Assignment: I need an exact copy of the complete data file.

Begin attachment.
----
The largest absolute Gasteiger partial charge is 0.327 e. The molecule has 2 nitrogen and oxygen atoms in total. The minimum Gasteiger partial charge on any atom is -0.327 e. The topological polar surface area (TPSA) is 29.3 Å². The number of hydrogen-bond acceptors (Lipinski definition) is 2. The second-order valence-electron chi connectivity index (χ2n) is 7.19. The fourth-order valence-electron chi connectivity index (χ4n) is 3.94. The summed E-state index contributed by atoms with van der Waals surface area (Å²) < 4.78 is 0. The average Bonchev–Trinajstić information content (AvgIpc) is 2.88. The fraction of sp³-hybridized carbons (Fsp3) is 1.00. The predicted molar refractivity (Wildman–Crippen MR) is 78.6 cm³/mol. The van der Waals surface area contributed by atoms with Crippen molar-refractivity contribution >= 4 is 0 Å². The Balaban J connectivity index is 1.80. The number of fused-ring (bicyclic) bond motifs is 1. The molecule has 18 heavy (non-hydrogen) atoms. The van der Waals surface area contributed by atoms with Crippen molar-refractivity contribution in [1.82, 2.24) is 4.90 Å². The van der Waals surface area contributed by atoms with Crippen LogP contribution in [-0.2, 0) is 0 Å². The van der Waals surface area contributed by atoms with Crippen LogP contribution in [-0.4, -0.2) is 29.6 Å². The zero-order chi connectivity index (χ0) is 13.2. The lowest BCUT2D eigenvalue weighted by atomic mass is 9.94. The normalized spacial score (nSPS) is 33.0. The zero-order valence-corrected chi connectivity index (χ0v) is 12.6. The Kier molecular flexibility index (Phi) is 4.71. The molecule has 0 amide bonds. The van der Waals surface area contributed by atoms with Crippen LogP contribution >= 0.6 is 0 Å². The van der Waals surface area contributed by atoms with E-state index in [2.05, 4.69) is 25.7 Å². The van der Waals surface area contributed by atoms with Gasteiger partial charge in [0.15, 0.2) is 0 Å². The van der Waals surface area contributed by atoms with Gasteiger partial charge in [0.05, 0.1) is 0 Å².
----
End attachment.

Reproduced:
The largest absolute Gasteiger partial charge is 0.327 e. The molecule has 2 nitrogen and oxygen atoms in total. The minimum Gasteiger partial charge on any atom is -0.327 e. The topological polar surface area (TPSA) is 29.3 Å². The number of hydrogen-bond acceptors (Lipinski definition) is 2. The second-order valence-electron chi connectivity index (χ2n) is 7.19. The fourth-order valence-electron chi connectivity index (χ4n) is 3.94. The summed E-state index contributed by atoms with van der Waals surface area (Å²) < 4.78 is 0. The average Bonchev–Trinajstić information content (AvgIpc) is 2.88. The fraction of sp³-hybridized carbons (Fsp3) is 1.00. The predicted molar refractivity (Wildman–Crippen MR) is 78.6 cm³/mol. The van der Waals surface area contributed by atoms with Crippen molar-refractivity contribution >= 4 is 0 Å². The Balaban J connectivity index is 1.80. The number of fused-ring (bicyclic) bond motifs is 1. The molecule has 18 heavy (non-hydrogen) atoms. The van der Waals surface area contributed by atoms with Crippen molar-refractivity contribution in [1.82, 2.24) is 4.90 Å². The van der Waals surface area contributed by atoms with Crippen LogP contribution in [-0.2, 0) is 0 Å². The van der Waals surface area contributed by atoms with Crippen LogP contribution in [-0.4, -0.2) is 29.6 Å². The zero-order chi connectivity index (χ0) is 13.2. The lowest BCUT2D eigenvalue weighted by atomic mass is 9.94. The normalized spacial score (nSPS) is 33.0. The zero-order valence-corrected chi connectivity index (χ0v) is 12.6. The Kier molecular flexibility index (Phi) is 4.71. The molecule has 0 amide bonds. The van der Waals surface area contributed by atoms with Crippen LogP contribution >= 0.6 is 0 Å². The van der Waals surface area contributed by atoms with E-state index in [2.05, 4.69) is 25.7 Å². The van der Waals surface area contributed by atoms with Gasteiger partial charge in [0.15, 0.2) is 0 Å². The van der Waals surface area contributed by atoms with Gasteiger partial charge in [0.05, 0.1) is 0 Å².